Aeration helps a lawn maintain its health and vigor. It also reduces maintenance requirements by improving air exchange between soil and atmosphere while enhancing water and fertilizer uptake. Perhaps most importantly, it improves root development by reducing soil compaction. This in turn helps a lawn battle heat and drought better.

It also accelerates thatch break down.

Aeration graphic before and after

According to Schuster, every good lawn benefits from a good aeration. It can be done in spring or fall. However, never aerate when the lawn is dried out or too wet, it will tear up the ground.


Spring fertilization encourages top growth (and mowing) at the expense of root growth. It produces lush turf, but it also makes a lawn more susceptible to insects and disease. Depriving the roots of proper development increases risk during drier times in the late summer.

Fertilize cool season grasses in the fall for optimum root growth.

On the other hand, when you fertilize a lawn in the fall, the nutrients go mainly towards root growth. And healthy roots mean healthy plants. Grasses build a reserve to help survive the winter and start out strong in the spring.

“It’s the best bang for your nutrient dollar,” says Schuster.


Who doesn’t like free fertilizer? Leave the clippings on the lawn to put nitrogen back into the turf. It bears noting that soil amendments like LeafGro are simply products made from our own discarded leaves and grass (and sold back to us by nurseries.)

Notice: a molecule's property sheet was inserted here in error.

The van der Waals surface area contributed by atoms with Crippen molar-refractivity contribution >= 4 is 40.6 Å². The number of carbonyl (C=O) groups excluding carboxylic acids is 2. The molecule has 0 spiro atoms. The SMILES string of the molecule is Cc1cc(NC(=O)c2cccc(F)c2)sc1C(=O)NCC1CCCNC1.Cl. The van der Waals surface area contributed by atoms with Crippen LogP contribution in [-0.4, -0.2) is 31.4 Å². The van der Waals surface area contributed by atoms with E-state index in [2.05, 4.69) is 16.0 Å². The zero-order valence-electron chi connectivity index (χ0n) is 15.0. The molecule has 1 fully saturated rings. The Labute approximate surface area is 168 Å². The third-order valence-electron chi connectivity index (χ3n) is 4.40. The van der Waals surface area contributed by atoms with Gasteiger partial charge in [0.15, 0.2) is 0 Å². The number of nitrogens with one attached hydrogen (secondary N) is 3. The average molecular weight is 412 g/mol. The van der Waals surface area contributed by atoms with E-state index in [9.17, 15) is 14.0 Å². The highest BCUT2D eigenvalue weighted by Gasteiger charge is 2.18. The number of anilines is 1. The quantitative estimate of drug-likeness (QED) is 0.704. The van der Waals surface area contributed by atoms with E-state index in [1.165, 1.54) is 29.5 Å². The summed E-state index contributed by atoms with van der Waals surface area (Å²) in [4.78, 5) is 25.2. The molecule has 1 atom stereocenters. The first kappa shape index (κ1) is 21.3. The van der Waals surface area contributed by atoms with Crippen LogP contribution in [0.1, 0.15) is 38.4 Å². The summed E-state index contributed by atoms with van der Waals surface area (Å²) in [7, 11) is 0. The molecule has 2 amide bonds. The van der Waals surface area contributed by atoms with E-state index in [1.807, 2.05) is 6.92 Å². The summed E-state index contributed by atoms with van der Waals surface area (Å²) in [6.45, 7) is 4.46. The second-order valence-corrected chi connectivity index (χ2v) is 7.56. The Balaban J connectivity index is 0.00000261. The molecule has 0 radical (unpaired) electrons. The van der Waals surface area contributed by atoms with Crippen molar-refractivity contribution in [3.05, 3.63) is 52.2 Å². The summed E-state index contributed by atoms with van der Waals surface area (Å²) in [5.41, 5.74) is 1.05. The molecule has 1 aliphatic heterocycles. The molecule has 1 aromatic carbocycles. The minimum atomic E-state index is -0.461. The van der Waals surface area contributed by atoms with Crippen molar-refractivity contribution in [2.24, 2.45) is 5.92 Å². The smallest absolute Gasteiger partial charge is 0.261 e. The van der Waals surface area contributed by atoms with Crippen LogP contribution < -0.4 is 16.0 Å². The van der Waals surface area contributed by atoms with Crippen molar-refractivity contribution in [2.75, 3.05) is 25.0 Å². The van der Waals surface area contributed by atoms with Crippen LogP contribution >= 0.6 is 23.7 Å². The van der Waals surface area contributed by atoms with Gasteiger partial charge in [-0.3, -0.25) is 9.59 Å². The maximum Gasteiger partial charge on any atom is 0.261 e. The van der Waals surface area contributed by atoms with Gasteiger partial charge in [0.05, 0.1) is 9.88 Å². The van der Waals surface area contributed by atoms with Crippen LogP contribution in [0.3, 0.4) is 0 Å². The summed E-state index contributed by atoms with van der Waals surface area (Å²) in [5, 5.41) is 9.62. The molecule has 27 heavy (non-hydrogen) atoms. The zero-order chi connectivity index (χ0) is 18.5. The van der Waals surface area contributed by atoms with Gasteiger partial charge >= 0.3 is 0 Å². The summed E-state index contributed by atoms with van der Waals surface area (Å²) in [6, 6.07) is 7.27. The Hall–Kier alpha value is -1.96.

Glass clippings return nutrients to the soil and contribute to healthy turf.

Grass clippings contribute to healthy turf by returning nutrients to the soil in a slow-release form. In fact, returning grass clippings to the lawn ‘credits’ it with as much as one pound of nitrogen per year, says Schuster.


To build a perfect lawn, make sure to do the following:

Figure out what type of turf you have.

Do a soil test to determine pH needs.

Fertilize at the optimum time. 

Mow at a height to benefit the lawn, not the weeds.

Aerate once a year to build strong and healthy roots. 

And enjoy your lawn!

Our family dog, Winston, enjoying our cool-season lawn. 


Father’s Day 2019: Lessons Learned From A Life In The Garden

Me, my dad and my sister circa 1965

Dad was up early when I was a child. On weekdays he went to the office, but on weekends the real business began. These were the days that dad devoted to yard work. And my sister and I were a key part of his crew.

Dad ran a tight ship and an orderly landscape bore testament to our mighty team effort. In our role as garden staff, my sister and I raked, clipped, pulled weeds and hauled yard waste on a seasonal basis. We weren’t fans of the work, but we were big fans of dad’s, and the weekly chores were a good way to spend time together.